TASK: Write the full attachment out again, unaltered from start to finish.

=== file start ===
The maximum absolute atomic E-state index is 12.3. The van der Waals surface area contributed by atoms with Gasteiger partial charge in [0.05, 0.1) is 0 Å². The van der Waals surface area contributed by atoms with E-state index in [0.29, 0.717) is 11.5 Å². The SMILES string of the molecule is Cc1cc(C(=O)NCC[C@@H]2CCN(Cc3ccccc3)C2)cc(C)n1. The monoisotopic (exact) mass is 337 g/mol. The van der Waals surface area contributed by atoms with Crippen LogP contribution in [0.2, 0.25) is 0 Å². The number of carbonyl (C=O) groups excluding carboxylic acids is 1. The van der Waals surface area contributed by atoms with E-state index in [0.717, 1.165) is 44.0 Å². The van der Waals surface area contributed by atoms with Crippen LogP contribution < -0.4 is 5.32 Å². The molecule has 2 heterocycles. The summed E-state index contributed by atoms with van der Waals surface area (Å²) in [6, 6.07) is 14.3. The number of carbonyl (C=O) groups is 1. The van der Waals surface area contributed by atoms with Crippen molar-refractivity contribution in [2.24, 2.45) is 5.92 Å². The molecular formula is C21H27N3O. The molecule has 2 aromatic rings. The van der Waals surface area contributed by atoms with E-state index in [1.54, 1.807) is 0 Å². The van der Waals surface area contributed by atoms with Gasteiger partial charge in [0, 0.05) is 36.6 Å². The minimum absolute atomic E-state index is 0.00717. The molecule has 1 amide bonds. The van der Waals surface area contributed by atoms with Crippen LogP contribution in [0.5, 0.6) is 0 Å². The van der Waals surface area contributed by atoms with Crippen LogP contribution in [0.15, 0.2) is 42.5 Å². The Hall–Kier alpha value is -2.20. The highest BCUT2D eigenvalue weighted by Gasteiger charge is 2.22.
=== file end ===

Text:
The maximum absolute atomic E-state index is 12.3. The van der Waals surface area contributed by atoms with Gasteiger partial charge in [0.05, 0.1) is 0 Å². The van der Waals surface area contributed by atoms with E-state index in [0.29, 0.717) is 11.5 Å². The SMILES string of the molecule is Cc1cc(C(=O)NCC[C@@H]2CCN(Cc3ccccc3)C2)cc(C)n1. The monoisotopic (exact) mass is 337 g/mol. The van der Waals surface area contributed by atoms with Crippen LogP contribution in [0.2, 0.25) is 0 Å². The number of carbonyl (C=O) groups excluding carboxylic acids is 1. The van der Waals surface area contributed by atoms with E-state index in [0.717, 1.165) is 44.0 Å². The van der Waals surface area contributed by atoms with Crippen LogP contribution < -0.4 is 5.32 Å². The molecule has 2 heterocycles. The summed E-state index contributed by atoms with van der Waals surface area (Å²) in [6, 6.07) is 14.3. The number of carbonyl (C=O) groups is 1. The van der Waals surface area contributed by atoms with Crippen molar-refractivity contribution in [2.24, 2.45) is 5.92 Å². The molecular formula is C21H27N3O. The molecule has 2 aromatic rings. The van der Waals surface area contributed by atoms with E-state index in [1.54, 1.807) is 0 Å². The van der Waals surface area contributed by atoms with Gasteiger partial charge in [0, 0.05) is 36.6 Å². The minimum absolute atomic E-state index is 0.00717. The molecule has 1 amide bonds. The van der Waals surface area contributed by atoms with Crippen LogP contribution in [0.5, 0.6) is 0 Å². The van der Waals surface area contributed by atoms with Crippen LogP contribution in [0.15, 0.2) is 42.5 Å². The Hall–Kier alpha value is -2.20. The highest BCUT2D eigenvalue weighted by Gasteiger charge is 2.22.